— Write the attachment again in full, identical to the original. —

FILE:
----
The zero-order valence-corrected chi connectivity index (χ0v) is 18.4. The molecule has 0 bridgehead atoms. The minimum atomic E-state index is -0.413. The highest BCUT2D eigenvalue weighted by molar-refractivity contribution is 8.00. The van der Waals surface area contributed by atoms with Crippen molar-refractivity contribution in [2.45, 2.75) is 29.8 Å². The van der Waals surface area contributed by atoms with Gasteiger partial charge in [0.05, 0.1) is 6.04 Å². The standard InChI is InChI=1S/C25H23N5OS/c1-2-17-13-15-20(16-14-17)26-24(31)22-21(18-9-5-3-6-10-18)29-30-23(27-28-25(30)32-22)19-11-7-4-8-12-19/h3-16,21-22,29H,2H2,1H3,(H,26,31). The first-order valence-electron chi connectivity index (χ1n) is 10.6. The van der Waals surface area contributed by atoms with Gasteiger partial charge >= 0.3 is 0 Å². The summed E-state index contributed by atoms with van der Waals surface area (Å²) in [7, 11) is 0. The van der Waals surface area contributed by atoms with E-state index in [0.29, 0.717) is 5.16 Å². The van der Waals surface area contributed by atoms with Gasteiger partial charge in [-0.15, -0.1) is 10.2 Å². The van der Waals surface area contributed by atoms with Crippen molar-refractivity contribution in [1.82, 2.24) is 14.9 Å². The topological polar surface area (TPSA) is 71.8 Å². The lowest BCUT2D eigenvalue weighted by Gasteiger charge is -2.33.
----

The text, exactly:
The zero-order valence-corrected chi connectivity index (χ0v) is 18.4. The molecule has 0 bridgehead atoms. The minimum atomic E-state index is -0.413. The highest BCUT2D eigenvalue weighted by molar-refractivity contribution is 8.00. The van der Waals surface area contributed by atoms with Crippen molar-refractivity contribution in [2.45, 2.75) is 29.8 Å². The van der Waals surface area contributed by atoms with Gasteiger partial charge in [0.05, 0.1) is 6.04 Å². The standard InChI is InChI=1S/C25H23N5OS/c1-2-17-13-15-20(16-14-17)26-24(31)22-21(18-9-5-3-6-10-18)29-30-23(27-28-25(30)32-22)19-11-7-4-8-12-19/h3-16,21-22,29H,2H2,1H3,(H,26,31). The first-order valence-electron chi connectivity index (χ1n) is 10.6. The van der Waals surface area contributed by atoms with Gasteiger partial charge >= 0.3 is 0 Å². The summed E-state index contributed by atoms with van der Waals surface area (Å²) in [7, 11) is 0. The van der Waals surface area contributed by atoms with E-state index in [0.29, 0.717) is 5.16 Å². The van der Waals surface area contributed by atoms with Gasteiger partial charge in [-0.15, -0.1) is 10.2 Å². The van der Waals surface area contributed by atoms with Crippen molar-refractivity contribution in [1.82, 2.24) is 14.9 Å². The topological polar surface area (TPSA) is 71.8 Å². The lowest BCUT2D eigenvalue weighted by Gasteiger charge is -2.33.